This page contains a number of examples which resemble time-domain data obtained with a Fourier-transform spectrometer such as widely used for nuclear magnetic resonance (NMR) and infrared (IR) spectroscopy. These signals are typically exponential decays with several superimposed oscillations. The decay transforms into the line width, while the oscillations show up as line positions in the Fourier transform, i.e. the spectrum. If you have gnuplot or MathCAD or the like, you can try this at home; mp260's worksheet 5 gives instructions.
A real-only single-exponential decay | |
transforms as | . |
If we let the time axis begin at zero and, from a point a onwards, the signal is practically indistinguishable from zero,
then the limits become | . |
Integrate: | , |
substitute limits: | |
(the first term is zero by definition of a as cut-off value). | |
Tidy up: | . |
To see what the real and imaginary parts of the solution are, it is better to get rid of the complex unit in the denominator. This can be done by multiplying both numerator and denominator by the conjugate of the denominator: | |
. | |
Tidy up again: | . |
In the example above, the input function was real-only. In general, there will be a phase factor which determines how the intensity is distributed between the real and imaginary parts.
Decay function with phase factor: | , |
which is the same as | , |
i.e. the real and imaginary parts are modulated by a cosine and sine wave, respectively. | |
The Fourier transform is: | . |
The phase factor doesn't depend on t. So, | , |
which contains the same integral as above: | . |
This results in the following time-domain signals and spectra (click images to transform):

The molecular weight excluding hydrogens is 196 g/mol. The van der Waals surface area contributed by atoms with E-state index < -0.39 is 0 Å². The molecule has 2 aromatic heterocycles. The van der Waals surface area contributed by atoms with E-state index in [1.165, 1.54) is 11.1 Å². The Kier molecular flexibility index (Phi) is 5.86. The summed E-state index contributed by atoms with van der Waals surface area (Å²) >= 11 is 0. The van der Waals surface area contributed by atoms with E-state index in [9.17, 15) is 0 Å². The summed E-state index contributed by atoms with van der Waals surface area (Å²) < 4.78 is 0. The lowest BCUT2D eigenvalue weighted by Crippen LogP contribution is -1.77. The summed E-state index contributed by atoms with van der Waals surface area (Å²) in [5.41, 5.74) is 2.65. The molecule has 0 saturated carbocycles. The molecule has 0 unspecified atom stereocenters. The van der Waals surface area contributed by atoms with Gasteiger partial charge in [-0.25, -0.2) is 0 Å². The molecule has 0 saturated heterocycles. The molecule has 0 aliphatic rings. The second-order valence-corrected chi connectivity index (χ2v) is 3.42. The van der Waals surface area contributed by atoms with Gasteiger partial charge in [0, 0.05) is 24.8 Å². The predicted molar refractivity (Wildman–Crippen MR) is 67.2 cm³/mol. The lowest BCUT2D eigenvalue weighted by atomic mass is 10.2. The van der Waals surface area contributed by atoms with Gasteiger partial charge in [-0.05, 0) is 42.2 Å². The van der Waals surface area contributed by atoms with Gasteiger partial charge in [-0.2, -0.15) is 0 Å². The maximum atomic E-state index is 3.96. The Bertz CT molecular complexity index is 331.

At π/4, real and imaginary part of the input function are identical. In the corresponding spectrum, the real and imaginary lines are mirror images of each other. The mirror is the parallel of the y axis at the position of the line (here x=0).
At π/2, the real and imaginary parts are swapped w.r.t. the original function. In the spectrum, the two components swap also. Note that the real part now is a mirror image of the original imaginary part (because Im is always behind Re by π/2).
At π, the real part is inverted; hence the spectrum is also inverted.
The sum of two decays: | |
transforms as | . |
That integral can be split: | |
into two of the usual form. Thus, | . |
An oscillation is best described as a complex exponential. A damped oscillation is an exponential decay (as before) with an oscillation superimposed, i.e. multiplied to it.
So, the input function is: | , |
which transforms as: | . |
Integrate: | , |
substitute limits: | , |
and tidy up | . |
In a system with two different energy transitions, photons of two different frequencies will be absorbed. Thus we have an exponential decay with two superimposed frequencies: .
According to the addition theorem, these give rise to two separate lines, each shifted by their frequencies c_{1} and c_{2}, respectively.
Experimental data sets cannot continue forever. If a data set is truncated before all oscillations have petered out, the spectroscopist's pet artifact, the dreaded Fourier wiggles, are created.
So far, we have assumed that we can terminate the integration at some value a at which the signal becomes indiscernible from zero. Here's what happens if the input function drops to zero immediately, i.e. the data set ends prematurely.
Multiply the usual decay by a step function: | , |
where | , |
where f(t) is still discernible from zero at t=b. | |
The Fourier transform is: | , |
but z(t) forces f(t)=0 for t>b: | . |
Integrate: | |
and substitute limits: | |
because this time, at t=b, f(t) hasn't decayed completely yet. | |
Tidy up: | . |